|Many students assisted in the Books for Belize initiative. See more.|
St. Louis, Mo. - The semi truck backed up to Fontbonne University's loading dock Dec. 10 was ready and waiting for some weighty cargo - some 22,000 books headed to the tiny Central American country of Belize.
The Fontbonne men's basketball team provided the muscle needed to get more than 350 boxes of books loaded onto the tractor trailer. The tomes are destined for 13 villages in Punta Gorda, Belize, where the Jesuits plan to build libraries.
The Belize connection came about after Dr. Nancy Blattner, Fontbonne vice president and dean for academic affairs, traveled to the country as part of a project to educate Belizean teachers how to screen and assess preschool-age children for speech-language issues and other disabilities.
Dr. Blattner heard about Father Dick Perl, a St. Louis Jesuit, working in the poorest district in Belize, who also has a niece attending Fontbonne.
"My husband and I started donating to Father Perl's work," Blattner said. "He contacted me to ask how I knew about his work, and then visited me in August when he came to see his niece."
Father Perl shared his dream of establishing a few libraries in Belize. That's when Blattner and her best friend, Dr. Tamara Baldwin, and their husbands, Tim Blattner and Dr. Henry Sessoms, cooked up the idea of collecting books.
At a campus event in September that focused on the United Nation's goals of addressing poverty, a lack of education and other issues, a student asked Blattner what they could do. She explained the book project. A faculty member who organized the event, Dr. Sarah Huisman, liked the idea, too, and coined the phrase "Books for Belize." She then challenged faculty and staff at Fontbonne to collect and donate books. She set an aggressive goal of 25,000 books. Soon, in addition to on-campus donations, faculty and staff reached out to other organizations in the community.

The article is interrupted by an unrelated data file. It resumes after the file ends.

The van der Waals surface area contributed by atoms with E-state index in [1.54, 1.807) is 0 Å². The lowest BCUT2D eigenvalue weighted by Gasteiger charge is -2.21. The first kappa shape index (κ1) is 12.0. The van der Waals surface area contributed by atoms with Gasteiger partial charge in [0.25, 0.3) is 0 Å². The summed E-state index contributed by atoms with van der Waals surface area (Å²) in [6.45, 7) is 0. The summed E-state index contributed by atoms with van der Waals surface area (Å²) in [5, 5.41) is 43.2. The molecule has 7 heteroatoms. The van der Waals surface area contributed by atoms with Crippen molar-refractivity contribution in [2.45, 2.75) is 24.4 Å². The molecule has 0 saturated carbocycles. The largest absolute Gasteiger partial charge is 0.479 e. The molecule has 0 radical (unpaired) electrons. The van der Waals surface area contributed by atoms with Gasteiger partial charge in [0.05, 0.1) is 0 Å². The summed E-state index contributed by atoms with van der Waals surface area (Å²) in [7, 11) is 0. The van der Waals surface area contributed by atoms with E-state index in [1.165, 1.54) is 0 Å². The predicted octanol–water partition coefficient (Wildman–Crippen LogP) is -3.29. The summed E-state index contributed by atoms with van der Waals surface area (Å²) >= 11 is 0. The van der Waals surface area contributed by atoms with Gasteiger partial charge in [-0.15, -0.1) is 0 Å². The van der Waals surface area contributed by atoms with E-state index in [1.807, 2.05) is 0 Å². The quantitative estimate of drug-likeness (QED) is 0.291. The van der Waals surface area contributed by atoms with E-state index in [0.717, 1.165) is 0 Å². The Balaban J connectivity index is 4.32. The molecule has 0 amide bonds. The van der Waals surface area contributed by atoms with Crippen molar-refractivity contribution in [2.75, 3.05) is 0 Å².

"The response has been amazing, and it was also interesting that some people (students/faculty) were mildly resistant to giving up books from their childhood or their children's books," said Huisman, an assistant professor and director of Fontbonne's early childhood program. "But later, they told me that it was better to have children in Belize, who have limited access to books, receive these wonderful classics and enjoy them."
One of Huisman's classes - of only 11 students - collected 2,000 books. An unintended consequence of the book drive resulted in what educators call a "teachable moment."
"Students told me they learned about different means of accessing books in our community," Huisman explained. "They went to thrift stores, discount stores, or asked friends and neighbors for books. In my early childhood courses, we discussed the disparity of children that are in situations of low socioeconomic status and how they do not have access to these books. As advocates for children and as future teachers, they realized it is important that all children have equal access to good children's literature."
Meanwhile, Blattner's husband and friends, who live in Cape Girardeau, Mo., did their part as well. In fact, several thousand more books await the arrival of the semi truck, which is being provided free-of-charge by a local Cape Girardeau company, Genesis Transportation.
"In all, we think the project will exceed 30,000 books," Blattner said. "I can think of no better way for the Fontbonne community, and all others who were involved, to make a difference in the world. The education and the lives of children in Belize will be affected for years to come."